New Passport Health Plan program will provide Intensive Care Management services to Children in Foster Care

Passport Health Plan is implementing a pilot program to provide Intensive Care Management services to children in foster care, utilizing “wraparound services” that are tailored to each child with a goal of improving long-term outcomes. Passport has worked with the Commonwealth and the network of healthcare providers to help bring Kentucky’s foster children back to Kentucky. This program is the next step in helping our foster children with behavioral health needs remain in their Kentucky homes.

Children in foster care will be identified for inclusion in the program by the Kentucky Department for Community Based Services (DCBS), and Passport will partner with two behavioral health agencies – Seven Counties Services and ResCare – to serve as Intensive Care Management Organizations (ICMOs) responsible for providing the wraparound services. To be part of the program, children must be Passport Health Plan members who have experienced two or more foster care placements within the most recent 24 months due to behavioral health needs, and who are currently in or being considered for a group home, a psychiatric hospital, or a 24-hour behavioral health treatment facility. Admission to the pilot program will be limited to members who are in DCBS custody and who reside in Jefferson County. The pilot group will consist of approximately 60 children between the ages of 4 and 17.5 at the time services begin, and the initial pilot period will be one year.

“Through this program, children in foster care – who are already receiving behavioral health services through Passport – will be paired with individualized care teams to connect them with resources and supports in their communities,” said Dr. Stephen Houghland, Passport Health Plan’s Chief Medical Officer. “This could include religious leaders, athletic coaches, teachers, counselors, therapists, doctors, nurses, family members, friends, and anyone else who could help these children successfully maintain their current placement and help build their community of support to achieve an eventual goal of a permanent home.”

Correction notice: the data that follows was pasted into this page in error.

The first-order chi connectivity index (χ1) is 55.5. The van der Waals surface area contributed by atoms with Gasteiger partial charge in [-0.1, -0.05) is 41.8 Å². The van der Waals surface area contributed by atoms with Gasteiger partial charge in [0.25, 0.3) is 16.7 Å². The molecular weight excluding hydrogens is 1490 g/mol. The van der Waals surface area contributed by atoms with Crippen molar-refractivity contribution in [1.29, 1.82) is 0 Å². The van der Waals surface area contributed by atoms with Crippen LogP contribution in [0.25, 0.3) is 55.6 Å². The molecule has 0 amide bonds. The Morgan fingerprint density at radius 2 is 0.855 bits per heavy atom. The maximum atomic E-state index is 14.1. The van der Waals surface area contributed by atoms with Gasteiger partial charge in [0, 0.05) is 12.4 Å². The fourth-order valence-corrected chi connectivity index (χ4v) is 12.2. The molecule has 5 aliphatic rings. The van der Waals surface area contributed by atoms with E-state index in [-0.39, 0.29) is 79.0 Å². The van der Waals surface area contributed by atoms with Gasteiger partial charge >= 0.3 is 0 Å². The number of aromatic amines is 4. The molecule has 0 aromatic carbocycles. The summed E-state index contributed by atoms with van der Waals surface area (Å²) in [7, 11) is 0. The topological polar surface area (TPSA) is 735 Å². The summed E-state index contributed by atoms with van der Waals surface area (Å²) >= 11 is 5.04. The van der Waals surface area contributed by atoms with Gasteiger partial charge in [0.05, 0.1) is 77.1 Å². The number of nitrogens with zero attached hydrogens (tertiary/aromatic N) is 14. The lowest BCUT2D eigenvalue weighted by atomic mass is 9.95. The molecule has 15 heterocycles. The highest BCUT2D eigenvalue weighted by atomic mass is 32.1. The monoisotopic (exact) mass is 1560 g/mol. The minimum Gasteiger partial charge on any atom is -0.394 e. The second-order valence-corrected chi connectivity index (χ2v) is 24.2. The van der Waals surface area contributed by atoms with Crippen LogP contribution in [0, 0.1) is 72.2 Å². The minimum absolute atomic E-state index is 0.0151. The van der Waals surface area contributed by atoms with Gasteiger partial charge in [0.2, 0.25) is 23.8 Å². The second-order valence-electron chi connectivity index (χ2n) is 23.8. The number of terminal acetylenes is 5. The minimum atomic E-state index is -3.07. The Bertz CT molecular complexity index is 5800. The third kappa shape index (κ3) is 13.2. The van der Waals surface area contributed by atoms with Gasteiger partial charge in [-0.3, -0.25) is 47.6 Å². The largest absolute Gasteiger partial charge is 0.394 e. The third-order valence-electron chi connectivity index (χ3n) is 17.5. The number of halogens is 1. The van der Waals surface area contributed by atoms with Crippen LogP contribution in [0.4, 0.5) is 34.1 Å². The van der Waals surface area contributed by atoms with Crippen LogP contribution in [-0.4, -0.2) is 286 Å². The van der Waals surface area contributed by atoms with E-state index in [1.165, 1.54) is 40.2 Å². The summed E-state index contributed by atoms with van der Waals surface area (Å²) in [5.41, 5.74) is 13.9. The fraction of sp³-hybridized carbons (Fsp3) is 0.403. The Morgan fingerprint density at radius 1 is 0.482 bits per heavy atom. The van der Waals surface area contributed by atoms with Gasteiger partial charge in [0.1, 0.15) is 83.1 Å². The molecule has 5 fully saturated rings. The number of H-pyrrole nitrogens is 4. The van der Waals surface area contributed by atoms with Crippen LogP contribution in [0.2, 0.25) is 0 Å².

According to the National Wraparound Initiative, wraparound signifies “an intensive, holistic method of engaging with individuals with complex needs (most typically children, youth, and their families) so that they can live in their homes and communities.”

Along with DCBS and the two ICMOs, partners in this pilot program include the Kentucky Department for Behavioral Health, Developmental and Intellectual Disabilities (DBHDID); Eastern Kentucky University (EKU); and Spalding University.

  • DBHDID and EKU are bringing trainers from the National Wraparound Implementation Center to the Commonwealth for training and ongoing coaching about the high fidelity wraparound model.
  • Spalding University’s School of Professional Psychology will have doctoral Psychology students collecting the data for the pilot program evaluation.
  • The ICMOs will be responsible for providing, contracting for, or otherwise arranging for the individualized behavioral health services for each member enrolled in the pilot program.